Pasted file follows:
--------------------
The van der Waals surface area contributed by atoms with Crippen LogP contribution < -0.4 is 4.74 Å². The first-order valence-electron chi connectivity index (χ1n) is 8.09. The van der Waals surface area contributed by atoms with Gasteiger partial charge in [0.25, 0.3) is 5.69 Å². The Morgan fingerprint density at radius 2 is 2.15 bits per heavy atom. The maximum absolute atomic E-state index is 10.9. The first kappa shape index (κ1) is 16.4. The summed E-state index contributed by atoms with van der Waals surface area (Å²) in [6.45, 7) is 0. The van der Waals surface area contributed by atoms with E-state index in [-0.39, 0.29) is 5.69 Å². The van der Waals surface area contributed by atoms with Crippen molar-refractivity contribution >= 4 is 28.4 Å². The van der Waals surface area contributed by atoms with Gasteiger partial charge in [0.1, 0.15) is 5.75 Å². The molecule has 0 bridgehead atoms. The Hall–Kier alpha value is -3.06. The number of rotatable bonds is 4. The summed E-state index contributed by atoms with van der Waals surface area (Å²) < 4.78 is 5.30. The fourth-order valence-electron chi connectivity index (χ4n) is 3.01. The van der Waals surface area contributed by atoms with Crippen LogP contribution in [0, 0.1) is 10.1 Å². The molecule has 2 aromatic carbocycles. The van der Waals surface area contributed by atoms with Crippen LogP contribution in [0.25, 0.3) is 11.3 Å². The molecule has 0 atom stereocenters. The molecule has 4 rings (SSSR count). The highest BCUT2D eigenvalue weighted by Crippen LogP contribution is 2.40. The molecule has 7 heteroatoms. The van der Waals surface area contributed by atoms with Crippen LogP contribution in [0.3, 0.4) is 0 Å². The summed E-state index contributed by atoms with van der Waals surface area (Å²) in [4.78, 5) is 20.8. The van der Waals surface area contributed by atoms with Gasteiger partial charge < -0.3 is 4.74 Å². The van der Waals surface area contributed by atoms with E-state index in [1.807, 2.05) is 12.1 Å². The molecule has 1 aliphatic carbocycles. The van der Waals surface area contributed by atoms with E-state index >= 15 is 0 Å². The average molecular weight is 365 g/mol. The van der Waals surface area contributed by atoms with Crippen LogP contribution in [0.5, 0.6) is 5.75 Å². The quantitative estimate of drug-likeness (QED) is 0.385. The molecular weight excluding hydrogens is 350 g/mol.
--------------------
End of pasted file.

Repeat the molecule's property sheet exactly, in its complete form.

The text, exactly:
The van der Waals surface area contributed by atoms with Crippen LogP contribution < -0.4 is 4.74 Å². The first-order valence-electron chi connectivity index (χ1n) is 8.09. The van der Waals surface area contributed by atoms with Gasteiger partial charge in [0.25, 0.3) is 5.69 Å². The Morgan fingerprint density at radius 2 is 2.15 bits per heavy atom. The maximum absolute atomic E-state index is 10.9. The first kappa shape index (κ1) is 16.4. The summed E-state index contributed by atoms with van der Waals surface area (Å²) in [6.45, 7) is 0. The van der Waals surface area contributed by atoms with E-state index in [-0.39, 0.29) is 5.69 Å². The van der Waals surface area contributed by atoms with Crippen molar-refractivity contribution >= 4 is 28.4 Å². The van der Waals surface area contributed by atoms with Gasteiger partial charge in [0.1, 0.15) is 5.75 Å². The molecule has 0 bridgehead atoms. The Hall–Kier alpha value is -3.06. The number of rotatable bonds is 4. The summed E-state index contributed by atoms with van der Waals surface area (Å²) < 4.78 is 5.30. The fourth-order valence-electron chi connectivity index (χ4n) is 3.01. The van der Waals surface area contributed by atoms with Crippen LogP contribution in [0, 0.1) is 10.1 Å². The molecule has 2 aromatic carbocycles. The van der Waals surface area contributed by atoms with Crippen LogP contribution in [0.25, 0.3) is 11.3 Å². The molecule has 0 atom stereocenters. The molecule has 4 rings (SSSR count). The highest BCUT2D eigenvalue weighted by Crippen LogP contribution is 2.40. The molecule has 7 heteroatoms. The van der Waals surface area contributed by atoms with Crippen LogP contribution in [0.3, 0.4) is 0 Å². The summed E-state index contributed by atoms with van der Waals surface area (Å²) in [4.78, 5) is 20.8. The van der Waals surface area contributed by atoms with Gasteiger partial charge < -0.3 is 4.74 Å². The van der Waals surface area contributed by atoms with E-state index in [1.807, 2.05) is 12.1 Å². The molecule has 1 aliphatic carbocycles. The van der Waals surface area contributed by atoms with E-state index >= 15 is 0 Å². The average molecular weight is 365 g/mol. The van der Waals surface area contributed by atoms with Crippen LogP contribution in [0.5, 0.6) is 5.75 Å². The quantitative estimate of drug-likeness (QED) is 0.385. The molecular weight excluding hydrogens is 350 g/mol.